J.B. Wogan
By J.B. Wogan July 23, 2012

Program is eliminated, but projects' future less clear

As a candidate, Barack Obama said he would double the money going to the federal Jobs Access and Reverse Commute program.

What does the program do? In general, buses and minivans give people from low-income neighborhoods rides to areas with jobs. It's called a reverse commute because it typically involves people from the inner city traveling out to the suburbs. This can mean starting new routes in neighborhoods without good access to public transportation or operating existing routes at odd hours, such as late at night or early in the morning.

"We asked for a doubling of the program and we didn't get that,” said Mantill Williams, a spokesman for the American Public Transportation Association, a public transit lobbying group.

The program won't even exist soon. The Transportation Department is shifting the money to general urbanized and rural formula grant programs. The change comes as part of Obama signing the transportation bill in July, the Moving Ahead for Progress in the 21st Century.

About $165 million went to the Job Access and Reverse Commute program this year. Next year, no money is obligated to go that specific purpose. The two new large grant programs will get $372 million, and job access and reverse commute projects are eligible to receive some of that money.

We weren't sure what that really meant for the core purpose of the original program. Would federal money still pay for transporting low-income people to jobs elsewhere? We called around to transportation lobbying groups who follow the issue closely. They said it would be difficult to know, now that there isn't an explicit "set-aside” program for tracking money going to that purpose.

We also contacted Laraine Vance, the planning division manager for Cobb County Transportation Department near Atlanta, Ga. Cobb County received $600,000 in 2012 for a bus route through the Job Access and Reverse Commute program. Vance was just as in the dark about the long-term implications as everyone else we interviewed.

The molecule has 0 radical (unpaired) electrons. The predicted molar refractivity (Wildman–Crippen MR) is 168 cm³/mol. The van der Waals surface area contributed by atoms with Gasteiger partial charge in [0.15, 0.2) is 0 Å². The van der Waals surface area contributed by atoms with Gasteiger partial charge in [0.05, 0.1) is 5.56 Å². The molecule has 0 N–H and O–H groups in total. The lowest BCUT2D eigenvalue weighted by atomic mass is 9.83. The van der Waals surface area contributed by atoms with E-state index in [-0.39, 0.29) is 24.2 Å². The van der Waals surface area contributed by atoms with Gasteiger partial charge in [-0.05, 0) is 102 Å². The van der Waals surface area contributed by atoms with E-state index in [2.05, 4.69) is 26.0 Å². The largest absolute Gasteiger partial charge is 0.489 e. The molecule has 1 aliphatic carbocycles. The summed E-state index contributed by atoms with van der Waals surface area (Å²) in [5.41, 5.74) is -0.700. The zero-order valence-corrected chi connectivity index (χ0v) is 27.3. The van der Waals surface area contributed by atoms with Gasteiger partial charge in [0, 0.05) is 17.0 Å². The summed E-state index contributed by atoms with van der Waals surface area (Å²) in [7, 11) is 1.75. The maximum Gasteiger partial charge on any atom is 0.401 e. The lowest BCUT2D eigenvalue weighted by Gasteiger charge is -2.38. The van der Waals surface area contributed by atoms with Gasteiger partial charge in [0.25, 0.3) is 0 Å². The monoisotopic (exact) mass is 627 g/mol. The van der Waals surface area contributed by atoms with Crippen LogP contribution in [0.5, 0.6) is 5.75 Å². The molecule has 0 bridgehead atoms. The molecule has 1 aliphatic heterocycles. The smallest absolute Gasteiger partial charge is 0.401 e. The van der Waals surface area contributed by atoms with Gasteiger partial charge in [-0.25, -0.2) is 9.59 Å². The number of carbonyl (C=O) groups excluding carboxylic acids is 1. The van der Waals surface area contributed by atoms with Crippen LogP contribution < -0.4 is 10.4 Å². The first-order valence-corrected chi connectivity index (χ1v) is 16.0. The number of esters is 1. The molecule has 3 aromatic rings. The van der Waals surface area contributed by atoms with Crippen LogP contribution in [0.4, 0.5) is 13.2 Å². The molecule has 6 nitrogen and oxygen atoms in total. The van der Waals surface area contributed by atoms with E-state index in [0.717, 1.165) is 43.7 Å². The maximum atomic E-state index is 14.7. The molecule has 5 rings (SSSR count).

"We don't know at this point how it would flow down to the recipients,” Vance said.

All we know for sure is that the program itself is gone and the projects it funded have become eligible recipients for an even larger pot of federal money, with no guarantee on how much they will actually get. That's a far cry from doubling an existing federal program. We rate this a Promise Broken.

Louis Jacobson
By Louis Jacobson December 14, 2009

Boost for Jobs Access and Reverse Commute program in limbo as lawmakers squabble over transportation bill

During the presidential campaign, Barack Obama promised to double the federal Jobs Access and Reverse Commute program, known as JARC.

The JARC program was established to aid low-income Americans seeking to obtain and maintain employment. Under the program, states, other public entities, nonprofits and transportation authorities may receive funds to help pay for capital and operating expenses for projects that transport low-income individuals to and from jobs or for "reverse commuting." Many entry-level jobs are located in suburban areas that can be hard to get to from urban or rural neighborhoods, especially during off-peak commuting hours.

The program, initially funded at $14.1 million in fiscal year 1999, rose to $165 million by fiscal year 2009.

A Transportation Department spokeswoman said that keeping this promise will wait until a new transportation reauthorization bill materializes. But that could take awhile.

Typically, every five or six years, Congress passes a new "authorization" bill that sets transportation priorities every five or six years. The most recent one expired Sept. 30, 2009, and it has been extended twice -- with its current provisions unchanged -- in order to give lawmakers time to craft a new version. The most recent extension runs through Dec. 18, 2009, and it is widely expected that another extension will be needed.

The problem is that lawmakers and the White House differ over the basic shape of the next reauthorization bill, especially whether Congress should act immediately on a major, multiyear reauthorization or instead enact a medium-term extension, perhaps lasting 18 months. The continuing burden of other urgent legislative priorities -- from health care reform to climate change legislation to financial regulation and job-creation -- makes passage of a new reauthorization bill, and any additional support for programs like JARC, unlikely any time soon.

JARC may indeed get its boost some day, but with the reauthorization bill in limbo, this promise is in limbo, too. We rate it Stalled.

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